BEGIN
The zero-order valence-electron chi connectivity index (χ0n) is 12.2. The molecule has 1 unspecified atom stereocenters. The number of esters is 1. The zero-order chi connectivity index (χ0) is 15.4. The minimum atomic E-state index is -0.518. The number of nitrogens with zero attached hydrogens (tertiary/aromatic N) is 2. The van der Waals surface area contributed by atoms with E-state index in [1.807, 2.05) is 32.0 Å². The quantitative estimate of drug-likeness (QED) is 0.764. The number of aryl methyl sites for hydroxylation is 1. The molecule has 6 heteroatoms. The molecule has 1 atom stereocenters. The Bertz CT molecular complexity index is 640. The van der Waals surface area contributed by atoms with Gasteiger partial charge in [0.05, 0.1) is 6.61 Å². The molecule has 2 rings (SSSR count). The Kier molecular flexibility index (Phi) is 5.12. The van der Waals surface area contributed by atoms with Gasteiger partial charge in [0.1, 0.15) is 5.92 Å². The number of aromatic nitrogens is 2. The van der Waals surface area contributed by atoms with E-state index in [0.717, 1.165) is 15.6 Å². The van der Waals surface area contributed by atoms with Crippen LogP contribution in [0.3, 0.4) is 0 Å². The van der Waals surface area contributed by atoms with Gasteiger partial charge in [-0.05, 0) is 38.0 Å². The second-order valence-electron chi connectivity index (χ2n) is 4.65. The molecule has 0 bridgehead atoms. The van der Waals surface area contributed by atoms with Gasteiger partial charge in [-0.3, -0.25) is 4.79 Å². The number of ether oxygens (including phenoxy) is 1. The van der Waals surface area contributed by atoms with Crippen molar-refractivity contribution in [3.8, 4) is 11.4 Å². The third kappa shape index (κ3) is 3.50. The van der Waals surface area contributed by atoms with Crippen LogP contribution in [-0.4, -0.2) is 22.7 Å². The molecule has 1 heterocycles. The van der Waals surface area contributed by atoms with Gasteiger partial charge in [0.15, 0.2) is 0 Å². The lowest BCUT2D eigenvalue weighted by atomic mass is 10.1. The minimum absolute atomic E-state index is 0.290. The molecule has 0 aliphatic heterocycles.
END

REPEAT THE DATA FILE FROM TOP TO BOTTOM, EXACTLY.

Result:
The zero-order valence-electron chi connectivity index (χ0n) is 12.2. The molecule has 1 unspecified atom stereocenters. The number of esters is 1. The zero-order chi connectivity index (χ0) is 15.4. The minimum atomic E-state index is -0.518. The number of nitrogens with zero attached hydrogens (tertiary/aromatic N) is 2. The van der Waals surface area contributed by atoms with E-state index in [1.807, 2.05) is 32.0 Å². The quantitative estimate of drug-likeness (QED) is 0.764. The number of aryl methyl sites for hydroxylation is 1. The molecule has 6 heteroatoms. The molecule has 1 atom stereocenters. The Bertz CT molecular complexity index is 640. The van der Waals surface area contributed by atoms with Gasteiger partial charge in [0.05, 0.1) is 6.61 Å². The molecule has 2 rings (SSSR count). The Kier molecular flexibility index (Phi) is 5.12. The van der Waals surface area contributed by atoms with Gasteiger partial charge in [0.1, 0.15) is 5.92 Å². The number of aromatic nitrogens is 2. The van der Waals surface area contributed by atoms with E-state index in [0.717, 1.165) is 15.6 Å². The van der Waals surface area contributed by atoms with Crippen LogP contribution in [0.3, 0.4) is 0 Å². The van der Waals surface area contributed by atoms with Gasteiger partial charge in [-0.05, 0) is 38.0 Å². The second-order valence-electron chi connectivity index (χ2n) is 4.65. The molecule has 0 bridgehead atoms. The van der Waals surface area contributed by atoms with Gasteiger partial charge in [-0.3, -0.25) is 4.79 Å². The number of ether oxygens (including phenoxy) is 1. The van der Waals surface area contributed by atoms with Crippen molar-refractivity contribution in [3.8, 4) is 11.4 Å². The third kappa shape index (κ3) is 3.50. The van der Waals surface area contributed by atoms with Crippen LogP contribution in [-0.4, -0.2) is 22.7 Å². The molecule has 1 heterocycles. The van der Waals surface area contributed by atoms with Gasteiger partial charge in [0.15, 0.2) is 0 Å². The lowest BCUT2D eigenvalue weighted by atomic mass is 10.1. The minimum absolute atomic E-state index is 0.290. The molecule has 0 aliphatic heterocycles.